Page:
For canine HD, we discovered 4 SNPs; two of these SNPs were on CFA03 and CFA30 in which QTL for HD had been previously identified [29], [30]. and the other two SNPs were on CFA11 where QTL had also been previously identified [30], [31]. The locus at 57.517597 Mb on CFA11 is located near COL15A1 contributing to OA in human patients [32]. The other three SNPs had no known genes associated with human HD or OA. The corresponding positional candidate genes are EVC, EVC2 [33], PTPRD [34], and MAGP1[35].

Discussion

Many human and canine diseases are thought to have related causes, and localizing disease genes in dogs is likely to be substantially easier than in humans [36], [37]. This is the first SNP-based, GWAS reported for canine HD and hip OA in dogs. Our goals were to resolve QTL mapping to near gene level while maintaining low risk of false positive findings (FPF) [38], [39]. In so doing, we may have overlooked some contributory loci. One of our strategies to balance the resolution and FPF was to use both ancient LD and genetic linkage retained in the crossing process. A proportion of association in our study relied on genetic linkage (recent LD) retained in the 4-generation crosses between Labrador retrievers and Greyhounds. These crosses composed 30% and 20% of the total dogs in the genome-wide screen and customized fine mapping study, respectively. The down side of the linkage population is that the extent of recent LD is much broader than ancient LD [40]. The associated SNPs we declared might be a few genes away from the causal mutations. The advantage of the linkage population is that it was used to break down the spurious associations due to population structure and cryptic relationships.

To further eliminate the potential associations due to population structure, we fitted the first 10 principal components (PCs) derived from all the SNP genotypes as covariates to capture false association due to the population structure. This sacrificed statistical power for any mutations with effects confounded with the population structure in this study. The population structure was clearly revealed by the first two PCs derived from each set of SNPs. All the dogs from within a pure breed were clustered together in the scatter plots of the first and second PCs. All the F1 dogs of Greyhound/Labrador retriever breedings were positioned genetically between their respective parental breeds. The backcross of the F1 to Labrador retriever was closer to Labrador retrievers and the backcross of F1 to Greyhound was genetically closer to Greyhound as expected (Fig. S5). Both sets of SNP genotypes showed substructure within the Labrador retriever breed. The substructure reflected the multiple sources of Labrador retriever for these studies; cohorts from the Guiding Eyes for Blind in Yorktown Heights NY, the Baker Institute for Animal Health at the College of Veterinary Medicine, and the dogs admitted to the Cornell University Hospital for Animals for diagnosis and treatment of lameness related to HD and hip OA.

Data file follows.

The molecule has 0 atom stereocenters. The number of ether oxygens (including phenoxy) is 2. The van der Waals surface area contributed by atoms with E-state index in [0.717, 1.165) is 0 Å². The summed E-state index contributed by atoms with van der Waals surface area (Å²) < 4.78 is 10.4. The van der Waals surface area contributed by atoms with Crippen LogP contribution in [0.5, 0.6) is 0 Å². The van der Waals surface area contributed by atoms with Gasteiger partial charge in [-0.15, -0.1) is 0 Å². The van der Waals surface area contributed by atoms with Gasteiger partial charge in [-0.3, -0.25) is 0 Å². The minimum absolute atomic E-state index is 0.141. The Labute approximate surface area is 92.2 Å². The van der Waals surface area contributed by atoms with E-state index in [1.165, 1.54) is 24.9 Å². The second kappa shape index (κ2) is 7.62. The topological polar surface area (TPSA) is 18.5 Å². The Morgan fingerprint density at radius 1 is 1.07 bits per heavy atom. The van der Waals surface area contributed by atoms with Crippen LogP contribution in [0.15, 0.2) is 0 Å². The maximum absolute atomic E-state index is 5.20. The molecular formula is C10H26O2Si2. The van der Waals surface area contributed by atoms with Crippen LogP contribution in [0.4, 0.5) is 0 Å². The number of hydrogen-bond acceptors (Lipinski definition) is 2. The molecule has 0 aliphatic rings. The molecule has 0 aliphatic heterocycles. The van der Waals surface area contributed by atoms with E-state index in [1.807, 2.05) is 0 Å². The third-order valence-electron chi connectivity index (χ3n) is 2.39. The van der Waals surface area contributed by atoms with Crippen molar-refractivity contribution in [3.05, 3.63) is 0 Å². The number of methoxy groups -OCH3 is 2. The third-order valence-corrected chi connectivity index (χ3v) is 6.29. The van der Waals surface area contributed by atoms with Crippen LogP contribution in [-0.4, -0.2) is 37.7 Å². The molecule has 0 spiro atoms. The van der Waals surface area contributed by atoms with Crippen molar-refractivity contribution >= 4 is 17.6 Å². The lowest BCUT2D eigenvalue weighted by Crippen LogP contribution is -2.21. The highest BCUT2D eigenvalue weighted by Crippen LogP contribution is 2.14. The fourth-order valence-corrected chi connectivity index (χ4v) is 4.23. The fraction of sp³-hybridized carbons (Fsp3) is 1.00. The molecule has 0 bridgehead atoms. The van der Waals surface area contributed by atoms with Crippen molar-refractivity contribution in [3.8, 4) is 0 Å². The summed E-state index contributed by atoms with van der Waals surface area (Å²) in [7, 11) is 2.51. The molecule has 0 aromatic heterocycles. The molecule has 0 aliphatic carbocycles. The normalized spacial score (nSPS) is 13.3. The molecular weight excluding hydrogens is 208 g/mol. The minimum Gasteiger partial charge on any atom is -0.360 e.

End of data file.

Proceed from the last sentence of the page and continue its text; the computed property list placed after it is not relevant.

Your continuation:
To eliminate the spurious associations due to cryptic relationships among individual dogs, we fitted a random effect for dog groups clustered by kinship among individual dogs [41]. The kinship was derived from all the SNPs to capture unequal relatedness among dogs. This statistical model had higher statistical power than the approach that considered population structure only and the approach that considered both population structure and individual relationship without grouping [41]. The statistical power of the linkage population was 65% for a causal mutation which explained 2% of the phenotypic variation when using the linkage population only under assumption that the minor allele frequency (MAF) of the mutation is at a middle level (30%) [41].